On 8 November, Quest reaches St Paul’s Rocks, a small group of islets and rocks almost straddling the equator around 600 miles off the coast of Brazil. Wilkins is in his element here as the rocks are home to blue-tailed boobies and a variety of noddies. He takes 34 specimens, a dozen still pictures and about 400 feet of cinefilm. He spends the next couple of days on Quest skinning, pickling and labelling the items for preservation and later study.

Quest reaches Rio at dawn on Tuesday 22 November, 1922.  Wilkins and Douglas transfer directly to the mail steamer Orcoma heading to Montevideo. The specimens he has collected so far on the voyage are shipped back to England from Rio, to the care of the British Museum (Natural History).  On 28 November, Wilkins and Douglas depart Montevideo on SS Woodville bound for South Georgia.

 

The Quest: 100 Years on

By Philip Van Dueren
With the 100-year anniversary of the departure of the Quest upon us soon, I have just completed Wilkins’ diary transcriptions for the whole expedition (his part being from 17 September 1921 until arrival in Plymouth on 15 September 1922). He wrote almost daily notes over that year, in total some 76,000 words, including a record of daily position, current, temperature and run.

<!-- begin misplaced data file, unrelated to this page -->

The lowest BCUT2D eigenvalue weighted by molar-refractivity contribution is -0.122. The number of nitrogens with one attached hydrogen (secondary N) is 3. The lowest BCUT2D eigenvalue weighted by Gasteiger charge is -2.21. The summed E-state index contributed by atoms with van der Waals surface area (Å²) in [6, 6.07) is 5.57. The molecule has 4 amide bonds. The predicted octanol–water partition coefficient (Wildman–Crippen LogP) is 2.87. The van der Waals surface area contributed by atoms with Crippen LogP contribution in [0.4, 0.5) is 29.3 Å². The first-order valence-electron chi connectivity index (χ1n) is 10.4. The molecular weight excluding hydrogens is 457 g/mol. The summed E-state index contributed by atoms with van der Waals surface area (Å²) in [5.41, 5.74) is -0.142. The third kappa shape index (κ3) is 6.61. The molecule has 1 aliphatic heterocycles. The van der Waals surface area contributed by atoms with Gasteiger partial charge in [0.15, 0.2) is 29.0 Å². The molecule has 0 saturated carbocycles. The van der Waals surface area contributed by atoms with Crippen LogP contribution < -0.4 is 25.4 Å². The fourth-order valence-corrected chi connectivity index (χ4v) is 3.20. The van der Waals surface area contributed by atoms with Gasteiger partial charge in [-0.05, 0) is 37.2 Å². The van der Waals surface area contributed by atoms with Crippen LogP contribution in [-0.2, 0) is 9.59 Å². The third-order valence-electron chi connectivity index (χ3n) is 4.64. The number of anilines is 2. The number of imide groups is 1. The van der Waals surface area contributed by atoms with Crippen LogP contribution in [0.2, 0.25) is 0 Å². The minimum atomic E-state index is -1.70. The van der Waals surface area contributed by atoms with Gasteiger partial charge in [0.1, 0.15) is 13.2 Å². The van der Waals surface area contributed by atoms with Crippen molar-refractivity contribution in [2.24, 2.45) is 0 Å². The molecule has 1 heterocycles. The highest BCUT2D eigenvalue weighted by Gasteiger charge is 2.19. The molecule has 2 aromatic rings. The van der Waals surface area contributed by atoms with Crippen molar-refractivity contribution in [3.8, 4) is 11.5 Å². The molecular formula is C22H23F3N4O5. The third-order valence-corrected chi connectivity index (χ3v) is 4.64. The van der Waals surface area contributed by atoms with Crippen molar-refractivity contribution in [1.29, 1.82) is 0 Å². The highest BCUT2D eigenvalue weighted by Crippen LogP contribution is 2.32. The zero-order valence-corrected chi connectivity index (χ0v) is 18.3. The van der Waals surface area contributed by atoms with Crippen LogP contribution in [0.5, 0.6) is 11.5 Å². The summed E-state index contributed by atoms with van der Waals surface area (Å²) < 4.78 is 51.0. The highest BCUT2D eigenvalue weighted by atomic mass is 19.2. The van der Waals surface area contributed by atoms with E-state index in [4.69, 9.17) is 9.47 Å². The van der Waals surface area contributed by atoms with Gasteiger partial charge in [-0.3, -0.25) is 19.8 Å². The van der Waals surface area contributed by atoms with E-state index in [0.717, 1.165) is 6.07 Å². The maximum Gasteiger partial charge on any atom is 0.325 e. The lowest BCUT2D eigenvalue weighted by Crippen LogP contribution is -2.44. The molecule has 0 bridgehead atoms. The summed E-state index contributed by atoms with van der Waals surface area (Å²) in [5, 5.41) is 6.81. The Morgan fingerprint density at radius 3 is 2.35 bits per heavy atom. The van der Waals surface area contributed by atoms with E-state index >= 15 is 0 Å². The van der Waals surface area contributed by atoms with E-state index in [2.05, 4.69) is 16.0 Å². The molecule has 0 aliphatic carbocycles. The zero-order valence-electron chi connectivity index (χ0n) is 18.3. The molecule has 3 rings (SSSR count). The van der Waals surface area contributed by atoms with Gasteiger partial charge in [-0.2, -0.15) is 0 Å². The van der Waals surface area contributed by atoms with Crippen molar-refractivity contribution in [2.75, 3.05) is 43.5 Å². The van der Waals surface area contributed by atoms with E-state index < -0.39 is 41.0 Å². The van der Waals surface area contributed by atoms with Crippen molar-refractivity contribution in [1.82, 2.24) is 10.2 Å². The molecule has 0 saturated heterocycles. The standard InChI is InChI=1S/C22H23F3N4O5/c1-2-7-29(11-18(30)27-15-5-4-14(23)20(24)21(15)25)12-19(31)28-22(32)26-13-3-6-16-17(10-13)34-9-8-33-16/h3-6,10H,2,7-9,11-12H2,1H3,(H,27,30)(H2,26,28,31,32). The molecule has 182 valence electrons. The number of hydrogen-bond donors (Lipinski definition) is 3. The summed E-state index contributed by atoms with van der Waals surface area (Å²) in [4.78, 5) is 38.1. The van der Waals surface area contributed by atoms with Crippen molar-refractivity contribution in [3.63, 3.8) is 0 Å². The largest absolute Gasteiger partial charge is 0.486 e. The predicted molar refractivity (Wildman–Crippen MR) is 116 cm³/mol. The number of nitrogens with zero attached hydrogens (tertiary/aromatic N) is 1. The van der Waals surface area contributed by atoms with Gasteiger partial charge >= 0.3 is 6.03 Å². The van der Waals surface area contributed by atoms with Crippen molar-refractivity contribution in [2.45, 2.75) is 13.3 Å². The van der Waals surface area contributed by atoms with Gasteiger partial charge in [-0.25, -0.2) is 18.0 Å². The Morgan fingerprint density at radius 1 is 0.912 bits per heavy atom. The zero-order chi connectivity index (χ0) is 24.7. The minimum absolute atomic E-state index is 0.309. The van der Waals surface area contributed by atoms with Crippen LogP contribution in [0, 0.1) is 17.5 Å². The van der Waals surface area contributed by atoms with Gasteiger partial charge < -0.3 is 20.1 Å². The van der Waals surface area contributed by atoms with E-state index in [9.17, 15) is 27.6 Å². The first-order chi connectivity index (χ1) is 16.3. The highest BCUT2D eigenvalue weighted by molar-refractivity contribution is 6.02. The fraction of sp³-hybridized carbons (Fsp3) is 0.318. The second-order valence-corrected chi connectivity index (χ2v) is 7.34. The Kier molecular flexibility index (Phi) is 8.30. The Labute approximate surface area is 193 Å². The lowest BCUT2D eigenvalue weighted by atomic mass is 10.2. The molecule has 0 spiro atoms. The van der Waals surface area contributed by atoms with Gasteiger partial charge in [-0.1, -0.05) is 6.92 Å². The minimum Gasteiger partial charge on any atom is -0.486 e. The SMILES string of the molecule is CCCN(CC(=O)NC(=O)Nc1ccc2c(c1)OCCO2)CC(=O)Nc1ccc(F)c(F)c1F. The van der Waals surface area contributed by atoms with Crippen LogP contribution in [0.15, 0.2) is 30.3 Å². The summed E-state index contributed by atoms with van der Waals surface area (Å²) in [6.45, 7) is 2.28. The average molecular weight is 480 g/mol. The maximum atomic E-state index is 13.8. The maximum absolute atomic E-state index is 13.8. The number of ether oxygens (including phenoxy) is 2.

Almost exactly 100 years ago we can see Wilkins looking dapper in a cream jacket, sporting a cane. He is on deck with Shackleton on his left. This wonderful shot of the thirty-two-year-old Wilkins is  about 25 seconds into the first video on the ‘ReQuest’ website. If you scroll down you will see other videos of the Quest, many of them shot by Wilkins.

The size of the Quest can be seen in its comparison to the Aquitania — most likely filmed by Wilkins (at 2m 20 secs. into this video).

Wilkins was initially employed as the ‘Naturalist’ on board but early in the voyage was asked by Shackleton to also ‘do the photography as well as natural history’, but he would not be excused from trimming coal, being ‘peggy’ or from standing 4-hour watches (8 to midnight, midnight to 4am or 4am to 8am) and other work with the crew. The employed cinematographer, Bee Mason, was dreadfully seasick and had to leave the voyage at Madeira. While understanding Shackleton’s predicament, Wilkins wrote in his diary:

  ‘It was impossible to do justice to all three or even two [jobs], but if he could not get anyone else to do it, I should do what I could.’

The diaries also include some great drawings; of maps, birds and people (probably whalers).

The wild sketch of one of the Captains of the Whaling ships display’s an unique flair for quirky portraiture, while the drawing of maps and of whales are interesting additions to the record of the Quest which have as yet has not been seen by anyone other than the readers of this newsletter.